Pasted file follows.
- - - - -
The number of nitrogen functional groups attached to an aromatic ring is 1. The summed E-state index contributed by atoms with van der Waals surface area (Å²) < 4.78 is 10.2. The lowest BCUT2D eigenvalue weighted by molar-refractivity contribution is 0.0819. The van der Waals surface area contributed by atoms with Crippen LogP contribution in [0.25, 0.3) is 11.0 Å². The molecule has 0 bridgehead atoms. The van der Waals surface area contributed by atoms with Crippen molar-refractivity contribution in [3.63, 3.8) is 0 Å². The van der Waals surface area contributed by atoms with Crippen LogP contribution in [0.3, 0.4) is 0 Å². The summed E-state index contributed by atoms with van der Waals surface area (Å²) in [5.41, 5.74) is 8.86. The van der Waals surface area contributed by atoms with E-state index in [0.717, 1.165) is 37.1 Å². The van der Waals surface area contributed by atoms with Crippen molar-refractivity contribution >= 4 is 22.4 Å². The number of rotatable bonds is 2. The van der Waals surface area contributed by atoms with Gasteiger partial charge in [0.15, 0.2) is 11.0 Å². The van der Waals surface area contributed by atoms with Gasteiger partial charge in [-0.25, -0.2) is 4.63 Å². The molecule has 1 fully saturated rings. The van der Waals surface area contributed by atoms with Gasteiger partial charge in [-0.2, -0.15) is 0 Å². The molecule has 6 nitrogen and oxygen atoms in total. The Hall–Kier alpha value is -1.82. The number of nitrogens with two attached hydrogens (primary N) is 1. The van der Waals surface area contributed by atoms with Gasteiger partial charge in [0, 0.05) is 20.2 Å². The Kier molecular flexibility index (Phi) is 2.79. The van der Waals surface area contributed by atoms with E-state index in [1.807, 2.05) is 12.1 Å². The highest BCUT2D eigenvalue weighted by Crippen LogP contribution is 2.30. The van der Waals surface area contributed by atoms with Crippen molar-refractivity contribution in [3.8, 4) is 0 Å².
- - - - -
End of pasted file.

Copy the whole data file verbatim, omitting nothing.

The number of nitrogen functional groups attached to an aromatic ring is 1. The summed E-state index contributed by atoms with van der Waals surface area (Å²) < 4.78 is 10.2. The lowest BCUT2D eigenvalue weighted by molar-refractivity contribution is 0.0819. The van der Waals surface area contributed by atoms with Crippen LogP contribution in [0.25, 0.3) is 11.0 Å². The molecule has 0 bridgehead atoms. The van der Waals surface area contributed by atoms with Crippen molar-refractivity contribution in [3.63, 3.8) is 0 Å². The van der Waals surface area contributed by atoms with Crippen LogP contribution in [0.3, 0.4) is 0 Å². The summed E-state index contributed by atoms with van der Waals surface area (Å²) in [5.41, 5.74) is 8.86. The van der Waals surface area contributed by atoms with E-state index in [0.717, 1.165) is 37.1 Å². The van der Waals surface area contributed by atoms with Crippen molar-refractivity contribution >= 4 is 22.4 Å². The number of rotatable bonds is 2. The van der Waals surface area contributed by atoms with Gasteiger partial charge in [0.15, 0.2) is 11.0 Å². The van der Waals surface area contributed by atoms with Gasteiger partial charge in [-0.25, -0.2) is 4.63 Å². The molecule has 1 fully saturated rings. The van der Waals surface area contributed by atoms with Gasteiger partial charge in [-0.2, -0.15) is 0 Å². The molecule has 6 nitrogen and oxygen atoms in total. The Hall–Kier alpha value is -1.82. The number of nitrogens with two attached hydrogens (primary N) is 1. The van der Waals surface area contributed by atoms with Gasteiger partial charge in [0, 0.05) is 20.2 Å². The Kier molecular flexibility index (Phi) is 2.79. The van der Waals surface area contributed by atoms with E-state index in [1.807, 2.05) is 12.1 Å². The highest BCUT2D eigenvalue weighted by Crippen LogP contribution is 2.30. The van der Waals surface area contributed by atoms with Crippen molar-refractivity contribution in [3.8, 4) is 0 Å².